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Main > South African folktales > Fairy tale "Ou' Jackalse takes Ou' Wolf a-Sheep Stealing"

Ou' Jackalse takes Ou' Wolf a-Sheep Stealing

‘You yust wait an’ see.’

“Well, dere dey wait an’ dere dey watch, an’ dere when de sun drop dey see de sheep draw into de kraal, an’ see de farmer come out an’ look ’em over, an’ ahter dat him an’ de boy go off to supper an’ sleep. Den it drop dark an’ come midnight. ‘Now we go down,’ ses Ou’ Jackalse.

“So down dey goes, an’ dey comes to de kraal, movin’ as quiet as shaddas an’ as soft as de dark, an’ dey’s yust dat light an’ empty dey yumps on to de kraal wall like birds a-lightin’. Den dey drops down, an’ dere dey begins to eat.

“Dey eats one sheep an’ dey eats two sheep, an’ den Ou’ Jackalse he draw off dat quiet dat Ou’ Wolf don’t hear, an’ he crawl to de water-let hole at de bottom o’ de kraal wall, an’ tries if he’s still not swell’ too much to slip out troo dat hole, ’cause he knows right well dey’s bofe too full to yump back over de kraal wall. But he finds dat’s a’ right; he can get out easy yet, so he go back an’ he has mo’ feed. An dat way he keep on an’ on, eatin’ fust an’ den tryin if his tummy ain’t too big yet to slip troo’, till at last he cahnt on’y yust scrape troo wid scratchin’ till he’s black in de face. ‘Pity I ain’t shav’ all my sideses,’ ses he, ‘den I could slip troo yust one time mo’. Dem sheep dey is so fat.’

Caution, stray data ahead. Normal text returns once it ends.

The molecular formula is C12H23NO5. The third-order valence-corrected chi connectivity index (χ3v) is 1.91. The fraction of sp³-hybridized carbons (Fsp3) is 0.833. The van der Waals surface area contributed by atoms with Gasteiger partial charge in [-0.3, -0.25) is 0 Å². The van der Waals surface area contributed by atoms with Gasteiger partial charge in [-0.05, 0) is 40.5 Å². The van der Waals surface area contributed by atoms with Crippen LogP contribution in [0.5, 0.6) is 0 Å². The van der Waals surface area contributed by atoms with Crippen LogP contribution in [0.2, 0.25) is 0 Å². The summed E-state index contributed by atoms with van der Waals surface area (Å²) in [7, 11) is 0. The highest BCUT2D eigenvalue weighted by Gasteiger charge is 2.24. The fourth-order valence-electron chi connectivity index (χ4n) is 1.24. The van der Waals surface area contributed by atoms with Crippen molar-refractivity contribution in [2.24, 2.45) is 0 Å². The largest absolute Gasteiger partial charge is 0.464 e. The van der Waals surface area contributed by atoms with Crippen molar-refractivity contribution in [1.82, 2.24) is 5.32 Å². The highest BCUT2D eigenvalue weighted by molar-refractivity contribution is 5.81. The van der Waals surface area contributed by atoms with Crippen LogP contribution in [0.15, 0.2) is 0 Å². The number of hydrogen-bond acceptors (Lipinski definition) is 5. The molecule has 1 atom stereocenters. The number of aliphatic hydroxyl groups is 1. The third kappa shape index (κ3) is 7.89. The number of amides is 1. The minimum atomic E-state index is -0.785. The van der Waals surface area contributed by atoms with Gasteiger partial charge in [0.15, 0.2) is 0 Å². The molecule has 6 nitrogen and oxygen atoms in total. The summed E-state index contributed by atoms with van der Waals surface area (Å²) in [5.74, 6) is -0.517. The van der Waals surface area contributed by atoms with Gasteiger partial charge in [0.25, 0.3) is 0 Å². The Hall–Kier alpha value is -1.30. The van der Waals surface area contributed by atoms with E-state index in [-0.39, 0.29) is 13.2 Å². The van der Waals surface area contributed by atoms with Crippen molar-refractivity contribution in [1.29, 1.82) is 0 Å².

“Well, dere’s de man an’ de dogs to tink on now, an’ dis is de time he want Ou’ Wolf for. He knows Ou’ Wolf’s gone on eat an’ eat an eatin’, till he fair couldn’t har’ly get out o’ de gate if it was open, let alone troo de waterlet hole, not if de dogs had hol’ of his tail. An’ dat’s yust what Ou’ Jackalse bin a’ figurin’ on, so now he slink away into de bushes close by, an’ den he change his voice an’ begin to call out: ‘Baas! baas! Wolf in de kraal. Baas! baas! Wolf’s in de kraal!’

“‘Dere!’ ses he to hisse’f, ‘I’m a right now. De man an’ his dogs ’ll find Ou’ Wolf in de kraal, an’ dey’ll know all about who done it, so dey won’t be lookin’ for anyb’dy else. Dere won’t be no huntin’ ahter me—dat’s what I couldn’t stan’ yust now; it’s mo’ dan I ought to hatto do is to walk, let alone run, out o’ dis,’ ses he.

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The Indian Plume
Category: United States folktales
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